By Karen Billing
After complaints at last month’s Carmel Valley Community Planning Board meeting about oversized vehicles parked in residential neighborhoods, officials from the San Diego Police Department were invited to discuss efforts taken to help alleviate the problem.
It’s a complicated issue that the police have dealt with for a long time in the city, said Joe Arway, parking enforcement supervisor. Some residents see the oversized vehicles as a blight, but the owners might like seeing their vehicle parked outside their home. As long as they are moved within 72 hours, they are parked legally.
“This is not just a Carmel Valley issue, it’s a city-wide issue,” said Arway, noting he drove around Carmel Valley to gauge the issue locally and reported that he got an “eyeful.”
Per San Diego Municipal Code, no vehicle can be parked continuously at one location on any public roadway for more than 72 hours. Arway said owners often know how to “play the game,” just moving vehicles and boats around on the same street.
“If it’s moved any length of a distance, they’ve moved the vehicle and we have to assume that complaint is satisfied,” said Arway. “For all intents and purposes, they are legally parked.”
Arway explained the contentious history of a proposed city oversized vehicle ordinance — he was part of the committee that framed the language of the original ordinance in 2004.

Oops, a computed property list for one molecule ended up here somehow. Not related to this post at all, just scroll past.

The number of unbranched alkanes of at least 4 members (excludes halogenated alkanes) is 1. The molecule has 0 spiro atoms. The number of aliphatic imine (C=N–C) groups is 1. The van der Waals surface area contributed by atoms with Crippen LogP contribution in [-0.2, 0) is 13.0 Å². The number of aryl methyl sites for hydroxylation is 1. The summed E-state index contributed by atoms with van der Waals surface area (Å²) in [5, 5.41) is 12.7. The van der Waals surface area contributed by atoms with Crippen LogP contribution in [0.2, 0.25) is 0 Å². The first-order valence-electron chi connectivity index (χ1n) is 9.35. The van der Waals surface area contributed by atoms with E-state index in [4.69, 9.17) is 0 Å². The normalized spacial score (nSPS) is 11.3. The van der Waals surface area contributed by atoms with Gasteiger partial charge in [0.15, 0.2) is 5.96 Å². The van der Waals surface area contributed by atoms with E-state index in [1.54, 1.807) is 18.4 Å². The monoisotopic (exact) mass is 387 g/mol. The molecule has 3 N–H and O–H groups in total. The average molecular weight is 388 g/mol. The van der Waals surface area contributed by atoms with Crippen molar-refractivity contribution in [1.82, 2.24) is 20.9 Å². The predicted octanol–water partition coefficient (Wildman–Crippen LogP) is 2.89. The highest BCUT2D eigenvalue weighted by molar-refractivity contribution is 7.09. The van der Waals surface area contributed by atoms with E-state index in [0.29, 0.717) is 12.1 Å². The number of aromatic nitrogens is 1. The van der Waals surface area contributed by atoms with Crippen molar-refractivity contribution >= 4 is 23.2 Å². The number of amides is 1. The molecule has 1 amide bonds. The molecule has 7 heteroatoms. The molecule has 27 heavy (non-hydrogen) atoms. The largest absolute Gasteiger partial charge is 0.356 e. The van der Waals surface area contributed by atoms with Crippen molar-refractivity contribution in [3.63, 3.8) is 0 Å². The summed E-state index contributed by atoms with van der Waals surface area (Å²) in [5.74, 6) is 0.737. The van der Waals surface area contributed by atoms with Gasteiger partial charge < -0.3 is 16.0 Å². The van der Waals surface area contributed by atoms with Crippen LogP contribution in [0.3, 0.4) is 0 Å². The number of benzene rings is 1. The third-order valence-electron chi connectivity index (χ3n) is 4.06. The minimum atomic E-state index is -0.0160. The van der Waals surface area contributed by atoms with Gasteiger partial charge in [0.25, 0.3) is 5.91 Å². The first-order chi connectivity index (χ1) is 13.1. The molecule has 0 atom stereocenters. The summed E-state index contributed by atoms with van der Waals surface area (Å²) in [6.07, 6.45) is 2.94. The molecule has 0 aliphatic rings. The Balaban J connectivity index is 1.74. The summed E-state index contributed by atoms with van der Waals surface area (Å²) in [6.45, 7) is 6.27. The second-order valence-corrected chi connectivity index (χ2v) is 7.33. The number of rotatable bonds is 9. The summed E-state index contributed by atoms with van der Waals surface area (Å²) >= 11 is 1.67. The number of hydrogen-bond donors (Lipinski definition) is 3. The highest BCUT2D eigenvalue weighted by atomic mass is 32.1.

The ordinance was put to rest then and again in 2008 due to initial start-up costs and opposition from RV owners.
Initial start-up costs, for posting the ordinance throughout the city, could cost $1.9 million, a cost that proved dooming for the ordinance. In opposition, RV owners argued that they paid taxes, insurance and registration on their vehicles and they should be able to park them in front of their own homes.
There were also concerns about San Diego being a large tourist city and that an oversize ordinance might be too restrictive and deter visitors and the resulting commerce.
Arway said the enforcement unit is willing to listen to any possible ideas or solutions residents may have.
“Anything is on the table at this point,” Arway said.
Like residents on Quarter Mile Drive, residents of Carmel Vista complained of a similar situation in their neighborhood at the March 22 meeting.
“We have this big car dealership in front of our homes,” the resident said. “There are 17 to 20 vehicles lined up on one street…Why would you let this happen in our community? Right now the laws are not in favor of the homeowners.”
The resident said the oversized vehicles are not only a blight, but could prove to be dangerous as they are hard to see around.
“I don’t think they even live in our neighborhood,” the resident said of the vehicle owners. “It’s irresponsible owners, they should be storing them somewhere else.”
Arway said that is something that could be handled with red curbing and two-hour timed parking spaces. Lt. Paul Connelly said a traffic engineer can review the situation and it could be a couple months before the curbs are painted or the signs go up.
One resident said it appeared people were even living in the car or sleeping in sleeping bags in a tarp-covered boat.
“That’s against the law,” Arway said. “You cannot live on city streets and if you have that, call us.”
The number in that situation would be (619) 531-2000.
To report vehicles parked longer than 72 hours, call (858) 495-7800. The vehicle abatement unit can be reached at (858) 495-7856.